Van Huyck is pragmatic about the financial limitations imposed on Flanders production, observing that producers and crews in the region “really know how to spend a euro.” But he says there are inevitable consequences of working within tight budgets.

Undercover follows the rivalry between a covert cop and a drug lord

“€700,000 [US$690,000] is generally a top-end budget for a scripted series here, but you’re unlikely to get more than €200,000 from a single partner. So it takes a lot of time and effort to build a budget. For that reason, we tend not to enter a series thinking about it being a long-runner – we just aim to get the first season made. Only then, if we get lucky, would we think about season two.”

Creatively, this means, “we don’t hold back in season one. We put every idea we have into making it as good as possible. That may explain why we don’t tend to think of our series as running to six or seven seasons. Three seasons tends to be the culture here.”

Some public money is available from within Flanders, but, inevitably, international becomes a key consideration in building scripted budgets. On Undercover, Netflix initially came in on the back of Netherlands rights, while for De Mensen’s limited series Lost Luggage, Arte in France is a partner alongside VRT.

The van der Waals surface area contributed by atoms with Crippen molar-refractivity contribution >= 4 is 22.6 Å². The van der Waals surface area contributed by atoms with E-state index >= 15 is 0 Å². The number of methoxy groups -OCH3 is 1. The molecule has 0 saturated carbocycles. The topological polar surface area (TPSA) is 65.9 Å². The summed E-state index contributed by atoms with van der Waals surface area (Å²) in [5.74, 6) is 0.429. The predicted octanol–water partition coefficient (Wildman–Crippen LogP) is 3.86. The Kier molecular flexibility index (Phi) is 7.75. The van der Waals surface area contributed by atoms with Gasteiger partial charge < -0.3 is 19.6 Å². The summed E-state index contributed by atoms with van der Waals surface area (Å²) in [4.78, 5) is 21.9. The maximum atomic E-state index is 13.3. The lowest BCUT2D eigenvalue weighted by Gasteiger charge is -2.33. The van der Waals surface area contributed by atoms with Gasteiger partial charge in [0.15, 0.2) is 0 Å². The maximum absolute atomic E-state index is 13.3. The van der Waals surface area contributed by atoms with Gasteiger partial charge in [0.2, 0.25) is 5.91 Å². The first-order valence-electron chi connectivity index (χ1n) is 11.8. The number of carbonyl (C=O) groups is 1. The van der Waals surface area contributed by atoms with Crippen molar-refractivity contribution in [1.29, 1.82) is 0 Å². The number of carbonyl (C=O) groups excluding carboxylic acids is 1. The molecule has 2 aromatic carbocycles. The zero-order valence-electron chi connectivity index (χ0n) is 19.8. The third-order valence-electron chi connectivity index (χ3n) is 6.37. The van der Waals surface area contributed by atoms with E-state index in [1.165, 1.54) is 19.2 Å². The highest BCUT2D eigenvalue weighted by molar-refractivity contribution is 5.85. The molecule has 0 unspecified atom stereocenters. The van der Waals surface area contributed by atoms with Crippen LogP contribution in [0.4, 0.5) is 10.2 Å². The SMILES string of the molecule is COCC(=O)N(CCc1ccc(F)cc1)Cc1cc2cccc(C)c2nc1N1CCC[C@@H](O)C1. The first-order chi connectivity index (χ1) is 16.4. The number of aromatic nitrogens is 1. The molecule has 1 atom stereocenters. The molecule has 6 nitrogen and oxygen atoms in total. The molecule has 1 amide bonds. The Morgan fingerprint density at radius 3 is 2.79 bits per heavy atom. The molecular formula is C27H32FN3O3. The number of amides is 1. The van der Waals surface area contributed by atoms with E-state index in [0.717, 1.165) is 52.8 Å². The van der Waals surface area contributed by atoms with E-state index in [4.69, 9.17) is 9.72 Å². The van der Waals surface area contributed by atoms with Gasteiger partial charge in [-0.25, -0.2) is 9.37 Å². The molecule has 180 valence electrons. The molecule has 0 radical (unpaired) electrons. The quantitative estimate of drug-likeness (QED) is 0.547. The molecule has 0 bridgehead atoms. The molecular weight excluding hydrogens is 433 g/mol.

Another show in development, Rough Diamonds (8×50’), has seen De Mensen join forces with Keshet International of Israel, Netflix and VRT to make a show centred on Hasidic Jew diamond dealers in Antwerp.

“Coproduction, pre-sales and minimum guarantees from sales agents are options,” says Van Huyck. “But the commercial side has to follow the story. We are not blind to the international market, but we always begin with an authentic narrative – something rooted in Flanders that may have universal themes that resonate. The risk of putting the market first is that you end up with something that lacks soul and empathy.”

Upcoming projects underline this story-first approach. “We are working on an ambitious period drama called Breendonk, which is about an ancient fort near the city of Mechelen that the Nazis used to imprison and torture people during World War Two. VRT is onboard, we have secured local subsidies and now we are looking for a partner to try to get into production next year.”